William Paul Quinn

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William Paul Quinn

William Paul Quinn (10 April 1788–3 February 1873) was born in India and immigrated to the United States, where he became the fourth bishop of the African Methodist Episcopal Church, the first independent black denomination in the United States when founded in 1816 in Philadelphia, Pennsylvania.

In 1836 Quinn was assigned as a missionary to what was known as the Northwest, specifically Indiana and Ohio, although he also traveled to Illinois and Missouri. He settled in Richmond, Indiana as his base, founding an AME Church there and several throughout these states. In 1844 he was elected as bishop and in 1849 as Senior Bishop of the church.

Early life and education[edit]

By his own account, Quinn was said to have been born in Calcutta, India to an Indian family. An 1851 affidavit said his mother was Egyptian and his father was Spanish, in the mahogany trade. He was introduced to Christianity by a Quaker missionary and went to England, where he took an English name. He immigrated to the United States as a young man by 1808 and became active with an AME Church in New Jersey. He was part of its founding as a denomination in 1816.[1]

Religious career[edit]

Quinn came to the US by 1808, when he became involved in the AME Church in New Jersey. He was among the founders of the denomination in 1816, the first black independent denomination in the United States. According to that account, he was ordained a deacon in 1818. His wife was Mary Jane Quinn.

In 1836 Quinn was assigned as a missionary to the Northwest Territory, and traveled throughout Indiana and Ohio to plant congregations. He is also credited with helping found the Brooklyn AME Church in Brooklyn, Illinois.[2] Now called the Quinn's Chapel AME Church, it is thought to be the earliest AME Church west of the Appalachian Mountains. Brooklyn was an early black village founded on the Mississippi River across from St. Louis, Missouri.

Quinn settled with his wife in Richmond, Indiana, which he used as a base for his missionary work. Quinn became an elder in 1838. They founded the Bethel A.M.E. Church in Richmond, as well as similar churches in Dublin, Newport (now Fountain City), and Cambridge City, Indiana, and most of the AME churches in Ohio and Indiana.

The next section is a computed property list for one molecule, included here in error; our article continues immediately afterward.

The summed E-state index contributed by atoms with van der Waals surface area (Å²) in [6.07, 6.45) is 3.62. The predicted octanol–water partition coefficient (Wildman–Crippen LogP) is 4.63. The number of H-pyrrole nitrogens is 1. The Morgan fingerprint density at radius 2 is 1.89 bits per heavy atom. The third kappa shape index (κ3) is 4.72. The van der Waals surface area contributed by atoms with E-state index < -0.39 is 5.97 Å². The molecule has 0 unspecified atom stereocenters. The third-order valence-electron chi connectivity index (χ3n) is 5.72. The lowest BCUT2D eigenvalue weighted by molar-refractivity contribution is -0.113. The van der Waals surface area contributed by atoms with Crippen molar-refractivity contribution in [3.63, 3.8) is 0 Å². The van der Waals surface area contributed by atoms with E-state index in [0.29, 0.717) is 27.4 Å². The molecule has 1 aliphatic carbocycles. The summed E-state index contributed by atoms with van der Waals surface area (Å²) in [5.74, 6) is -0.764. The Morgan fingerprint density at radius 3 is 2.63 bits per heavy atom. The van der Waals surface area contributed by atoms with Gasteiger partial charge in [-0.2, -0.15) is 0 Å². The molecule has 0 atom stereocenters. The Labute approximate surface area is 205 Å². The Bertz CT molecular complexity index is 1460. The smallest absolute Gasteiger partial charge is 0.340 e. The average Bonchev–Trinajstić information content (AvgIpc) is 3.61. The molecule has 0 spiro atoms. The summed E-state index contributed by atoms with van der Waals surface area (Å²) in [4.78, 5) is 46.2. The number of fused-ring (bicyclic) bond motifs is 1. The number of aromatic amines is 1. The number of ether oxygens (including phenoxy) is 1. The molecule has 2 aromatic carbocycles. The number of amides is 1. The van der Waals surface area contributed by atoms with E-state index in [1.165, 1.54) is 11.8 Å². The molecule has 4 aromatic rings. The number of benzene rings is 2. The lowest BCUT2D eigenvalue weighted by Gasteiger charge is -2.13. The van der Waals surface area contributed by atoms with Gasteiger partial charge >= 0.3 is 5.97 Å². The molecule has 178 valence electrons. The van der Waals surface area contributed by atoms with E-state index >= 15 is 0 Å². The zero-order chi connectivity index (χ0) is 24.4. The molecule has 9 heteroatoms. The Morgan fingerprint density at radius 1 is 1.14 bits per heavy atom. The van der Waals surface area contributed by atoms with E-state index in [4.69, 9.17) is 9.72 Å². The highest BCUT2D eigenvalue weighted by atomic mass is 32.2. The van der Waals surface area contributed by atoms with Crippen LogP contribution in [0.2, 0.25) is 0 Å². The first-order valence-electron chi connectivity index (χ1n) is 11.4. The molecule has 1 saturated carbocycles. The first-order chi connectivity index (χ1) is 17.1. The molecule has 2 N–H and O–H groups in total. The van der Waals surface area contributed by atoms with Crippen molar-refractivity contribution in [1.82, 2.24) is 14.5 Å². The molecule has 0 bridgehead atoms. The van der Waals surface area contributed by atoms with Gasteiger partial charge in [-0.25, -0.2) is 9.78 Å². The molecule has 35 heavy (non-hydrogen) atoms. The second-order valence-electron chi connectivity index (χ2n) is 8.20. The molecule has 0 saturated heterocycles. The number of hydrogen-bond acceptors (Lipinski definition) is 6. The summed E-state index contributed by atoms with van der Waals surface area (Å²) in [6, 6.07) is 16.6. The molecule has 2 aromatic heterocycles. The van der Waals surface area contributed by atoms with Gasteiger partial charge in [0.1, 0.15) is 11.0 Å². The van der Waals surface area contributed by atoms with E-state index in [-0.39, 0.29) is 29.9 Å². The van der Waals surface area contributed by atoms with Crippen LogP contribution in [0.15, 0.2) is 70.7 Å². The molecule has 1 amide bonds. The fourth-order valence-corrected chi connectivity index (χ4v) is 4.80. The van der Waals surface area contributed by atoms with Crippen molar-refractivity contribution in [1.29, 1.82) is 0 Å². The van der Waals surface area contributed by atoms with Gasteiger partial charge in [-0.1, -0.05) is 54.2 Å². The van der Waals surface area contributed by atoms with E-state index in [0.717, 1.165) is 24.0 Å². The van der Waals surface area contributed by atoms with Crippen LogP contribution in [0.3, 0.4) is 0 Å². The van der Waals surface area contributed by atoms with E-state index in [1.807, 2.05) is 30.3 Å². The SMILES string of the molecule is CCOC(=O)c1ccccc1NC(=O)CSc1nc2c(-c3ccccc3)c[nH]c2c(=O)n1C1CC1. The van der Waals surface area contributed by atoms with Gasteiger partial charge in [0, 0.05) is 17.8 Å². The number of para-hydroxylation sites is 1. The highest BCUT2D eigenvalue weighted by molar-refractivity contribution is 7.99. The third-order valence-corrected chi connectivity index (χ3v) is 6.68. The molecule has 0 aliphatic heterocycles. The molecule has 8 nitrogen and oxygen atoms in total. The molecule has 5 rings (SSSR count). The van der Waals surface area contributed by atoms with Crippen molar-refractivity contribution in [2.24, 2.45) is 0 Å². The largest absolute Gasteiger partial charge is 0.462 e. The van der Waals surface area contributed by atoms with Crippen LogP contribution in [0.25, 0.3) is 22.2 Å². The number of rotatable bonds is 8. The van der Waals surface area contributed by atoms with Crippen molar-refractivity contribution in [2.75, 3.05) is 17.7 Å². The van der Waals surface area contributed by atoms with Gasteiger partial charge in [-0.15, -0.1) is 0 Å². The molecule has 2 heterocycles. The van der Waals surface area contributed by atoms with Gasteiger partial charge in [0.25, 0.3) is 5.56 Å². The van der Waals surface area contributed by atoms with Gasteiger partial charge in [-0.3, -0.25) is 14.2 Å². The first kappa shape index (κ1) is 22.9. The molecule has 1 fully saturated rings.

On May 19, 1844, due to his success in planting churches in the Northwest, the General Conference of the church elected him a bishop. He became the Senior Bishop of the church in May 1849, serving until his death in Richmond on February 3, 1873. During that period, another 47 AME congregations were established from Pittsburgh, Pennsylvania to California.[1]

Quinn was known for saying that the Divine Command theory should be accepted without question, because God could be seen as always doing the right thing; even if he doesn't appear to be doing the right thing, the end outcome will be good. "Everything God does is good in essence."

Quinn was buried at Earlham Cemetery in Richmond.

Legacy and honors[edit]

Notes[edit]

  1. ^ a b Candace Staten, "William Paul Quinn", Black Past, accessed 15 January 2015
  2. ^ Véronique LaCapra, "Archaeologists Dig For Clues To African-American History In Brooklyn, Ill.", St. Louis Public Radio, 13 October 2014, accessed 15 January 2015

References[edit]

  • Nathan Aaseng, "Quinn, William Paul," African-American Religious Leaders, Revised Edition, A to Z of African Americans (New York: Facts On File, Inc., 2011)
  • Benjamin W. Arnett, In Memoriam: Funeral Services in Respect to the Memory of Rev. William Paul Quinn, Late Senior Bishop of the African M.E. Church, Held at Warren Chapel, Toledo, Ohio, March 9th, 1873 (Toledo: Published by Warren Chapel, 1873)
  • Tarunjit S. Butalia, and Dianne P. Small, Religion in Ohio: Profiles of Faith Communities (Athens, OH: Ohio University Press, 2004)
  • Tom Calarco and Cynthia Vogel, Places of the Underground Railroad: A Geographical Guide (Santa Barbara, CA: Greenwood, 2011)
  • Dennis C. Dickerson, "African Methodist Episcopal Church," Encyclopedia of African-American Culture and History, Colin A. Palmer, ed., Vol. 1 (Detroit: Macmillan Reference, 2006)

External links[edit]